• Plant the Annuals – annuals are like near term goals for a business. With a limited amount of effort they can blossom and yield immediate benefit, but only if you do the groundwork at the right time and in the right way.

• Plant the Perennials – perennials are more like long term business objectives. They require more planning and nurturing than annuals, but yield long term rewards.

• Do It Yourself and/or Hire the (right) Lawn Service – this is a big one. As the owner, you need to decide where your time is best spent and who the right people are to handle the rest. Do what you’re best at and enjoy most and hire the rest. BUT, don’t hire the first service that sends you an attractive brochure. Make sure your advisers understand you and your business.

Spring is a time of great energy and promise. Make sure you harness both for the benefit of your business.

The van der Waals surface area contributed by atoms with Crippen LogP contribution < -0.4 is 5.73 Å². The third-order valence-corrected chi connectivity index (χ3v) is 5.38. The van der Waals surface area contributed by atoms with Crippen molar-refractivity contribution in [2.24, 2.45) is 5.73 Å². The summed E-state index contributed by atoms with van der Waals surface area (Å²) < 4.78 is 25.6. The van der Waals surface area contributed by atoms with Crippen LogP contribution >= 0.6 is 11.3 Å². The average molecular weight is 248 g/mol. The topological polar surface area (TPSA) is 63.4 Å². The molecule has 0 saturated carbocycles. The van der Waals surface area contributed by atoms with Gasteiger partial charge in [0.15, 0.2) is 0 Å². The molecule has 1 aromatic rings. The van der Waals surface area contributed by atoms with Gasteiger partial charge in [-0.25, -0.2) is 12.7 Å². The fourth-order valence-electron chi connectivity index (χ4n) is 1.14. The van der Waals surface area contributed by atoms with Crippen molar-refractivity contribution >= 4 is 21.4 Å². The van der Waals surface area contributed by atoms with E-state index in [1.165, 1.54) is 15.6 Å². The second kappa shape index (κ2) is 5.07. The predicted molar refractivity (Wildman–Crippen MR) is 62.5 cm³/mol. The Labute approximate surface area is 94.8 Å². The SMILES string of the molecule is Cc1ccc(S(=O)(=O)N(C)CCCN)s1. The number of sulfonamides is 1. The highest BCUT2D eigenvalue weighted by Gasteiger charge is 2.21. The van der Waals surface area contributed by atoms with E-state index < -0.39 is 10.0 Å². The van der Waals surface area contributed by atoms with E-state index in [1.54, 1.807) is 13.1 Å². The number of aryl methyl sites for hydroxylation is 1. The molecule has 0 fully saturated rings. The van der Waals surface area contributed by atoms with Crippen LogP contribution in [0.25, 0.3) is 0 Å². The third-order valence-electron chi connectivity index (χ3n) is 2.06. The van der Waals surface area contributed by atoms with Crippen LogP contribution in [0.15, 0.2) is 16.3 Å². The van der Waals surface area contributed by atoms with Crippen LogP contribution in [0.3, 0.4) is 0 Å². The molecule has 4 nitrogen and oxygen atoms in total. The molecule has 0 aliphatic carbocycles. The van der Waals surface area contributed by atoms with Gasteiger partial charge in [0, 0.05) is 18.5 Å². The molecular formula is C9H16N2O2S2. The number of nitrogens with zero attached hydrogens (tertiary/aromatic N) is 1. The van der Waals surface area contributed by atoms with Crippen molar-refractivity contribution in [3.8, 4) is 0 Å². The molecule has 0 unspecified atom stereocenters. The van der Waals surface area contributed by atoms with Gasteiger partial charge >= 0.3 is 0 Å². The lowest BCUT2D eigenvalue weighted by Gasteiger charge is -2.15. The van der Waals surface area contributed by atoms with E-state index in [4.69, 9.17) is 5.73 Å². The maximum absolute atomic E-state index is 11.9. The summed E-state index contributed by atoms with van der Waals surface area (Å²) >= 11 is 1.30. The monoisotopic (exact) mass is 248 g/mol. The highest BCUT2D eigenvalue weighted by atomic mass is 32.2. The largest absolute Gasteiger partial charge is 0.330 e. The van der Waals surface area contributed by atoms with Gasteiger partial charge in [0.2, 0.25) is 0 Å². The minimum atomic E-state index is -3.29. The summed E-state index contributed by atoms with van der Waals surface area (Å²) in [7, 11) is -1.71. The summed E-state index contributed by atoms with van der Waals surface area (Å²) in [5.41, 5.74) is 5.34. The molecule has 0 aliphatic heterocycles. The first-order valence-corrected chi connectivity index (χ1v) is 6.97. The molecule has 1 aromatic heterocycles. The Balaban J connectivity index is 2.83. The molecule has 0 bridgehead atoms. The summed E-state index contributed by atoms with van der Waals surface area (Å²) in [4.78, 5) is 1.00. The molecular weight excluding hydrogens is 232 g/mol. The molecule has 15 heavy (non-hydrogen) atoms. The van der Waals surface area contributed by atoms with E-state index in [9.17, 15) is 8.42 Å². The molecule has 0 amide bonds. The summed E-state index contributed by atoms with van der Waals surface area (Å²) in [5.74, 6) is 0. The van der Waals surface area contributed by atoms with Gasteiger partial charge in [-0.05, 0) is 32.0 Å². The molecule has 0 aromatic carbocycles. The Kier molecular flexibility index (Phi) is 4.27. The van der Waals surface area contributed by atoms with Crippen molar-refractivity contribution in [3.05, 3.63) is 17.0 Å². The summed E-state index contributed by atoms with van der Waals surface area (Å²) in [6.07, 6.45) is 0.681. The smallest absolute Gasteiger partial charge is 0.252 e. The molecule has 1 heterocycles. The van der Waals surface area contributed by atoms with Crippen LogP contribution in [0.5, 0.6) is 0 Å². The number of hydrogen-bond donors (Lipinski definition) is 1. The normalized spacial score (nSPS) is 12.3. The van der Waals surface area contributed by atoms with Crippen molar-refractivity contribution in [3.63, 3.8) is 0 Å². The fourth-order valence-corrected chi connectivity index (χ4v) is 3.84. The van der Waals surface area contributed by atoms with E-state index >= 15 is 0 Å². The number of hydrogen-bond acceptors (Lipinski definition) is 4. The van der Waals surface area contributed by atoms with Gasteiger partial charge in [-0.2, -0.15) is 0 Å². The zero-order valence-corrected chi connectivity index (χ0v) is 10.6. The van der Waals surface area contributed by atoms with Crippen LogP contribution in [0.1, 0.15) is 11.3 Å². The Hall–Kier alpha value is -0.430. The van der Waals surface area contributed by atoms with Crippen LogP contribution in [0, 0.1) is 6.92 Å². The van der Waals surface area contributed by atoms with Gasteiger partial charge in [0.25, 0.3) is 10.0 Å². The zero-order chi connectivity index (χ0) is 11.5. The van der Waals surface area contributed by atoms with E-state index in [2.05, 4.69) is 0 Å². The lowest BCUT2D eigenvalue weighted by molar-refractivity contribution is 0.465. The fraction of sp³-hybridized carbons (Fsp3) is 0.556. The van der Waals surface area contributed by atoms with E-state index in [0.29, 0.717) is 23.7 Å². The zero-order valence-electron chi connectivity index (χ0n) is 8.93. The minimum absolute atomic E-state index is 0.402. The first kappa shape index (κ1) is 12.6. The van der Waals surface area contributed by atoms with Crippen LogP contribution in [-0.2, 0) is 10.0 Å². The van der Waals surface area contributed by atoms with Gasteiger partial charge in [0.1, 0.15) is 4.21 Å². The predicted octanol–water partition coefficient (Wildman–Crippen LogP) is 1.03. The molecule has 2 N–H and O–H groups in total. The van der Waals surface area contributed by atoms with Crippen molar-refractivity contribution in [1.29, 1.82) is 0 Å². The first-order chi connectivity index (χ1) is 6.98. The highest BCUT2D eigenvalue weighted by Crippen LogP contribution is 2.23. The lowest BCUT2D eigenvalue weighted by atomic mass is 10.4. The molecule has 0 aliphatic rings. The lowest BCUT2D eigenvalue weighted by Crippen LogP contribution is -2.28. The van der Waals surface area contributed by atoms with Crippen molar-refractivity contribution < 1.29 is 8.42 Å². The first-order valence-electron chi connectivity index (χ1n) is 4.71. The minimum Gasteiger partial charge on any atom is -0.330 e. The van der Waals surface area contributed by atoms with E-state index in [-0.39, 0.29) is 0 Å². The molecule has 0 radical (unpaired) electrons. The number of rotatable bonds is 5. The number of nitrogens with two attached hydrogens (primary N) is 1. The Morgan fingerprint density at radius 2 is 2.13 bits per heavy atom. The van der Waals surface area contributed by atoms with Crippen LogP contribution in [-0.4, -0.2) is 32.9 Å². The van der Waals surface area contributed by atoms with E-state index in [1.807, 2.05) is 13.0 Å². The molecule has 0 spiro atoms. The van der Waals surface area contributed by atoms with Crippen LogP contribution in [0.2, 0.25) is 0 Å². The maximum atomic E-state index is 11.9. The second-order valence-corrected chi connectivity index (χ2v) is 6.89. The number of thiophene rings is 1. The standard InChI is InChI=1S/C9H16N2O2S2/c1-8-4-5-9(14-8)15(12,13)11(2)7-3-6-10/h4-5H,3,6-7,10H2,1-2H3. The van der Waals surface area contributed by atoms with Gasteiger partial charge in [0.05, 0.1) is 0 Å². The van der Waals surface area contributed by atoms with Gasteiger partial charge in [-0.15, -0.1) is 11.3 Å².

The Pros and Cons of the “Just Do It” Mentality

I’m showing my age with this one, but hopefully most reading this will at least vaguely remember the old Nike ads urging you to, “Just Do It.” They were filled with pictures of great athletes “giving 110%,” “going the extra mile,” and otherwise living the “no pain, no gain” mantra. I’m a big believer in that portion of the message and note that it would seem to have equal applicability and validity in the business world as well as the sports world. After all, it’s not easy to excel or reach the top (or even your own best) in any activity – without extremely hard work and complete focus and dedication, you’re not likely to get there in sports, business or life.

However, the other message that some people got from the “Just Do It” slogan is extreme urgency – the need to move immediately, take unreasonable chances and bet it all to succeed – throwing caution to the wind in exchange for moving quickly. While that may (or in fact may not) be a reasonable thing to do in your sports and fitness training, I believe this approach is both imprudent and generally unnecessary in your business matters, and sometimes leads to disaster.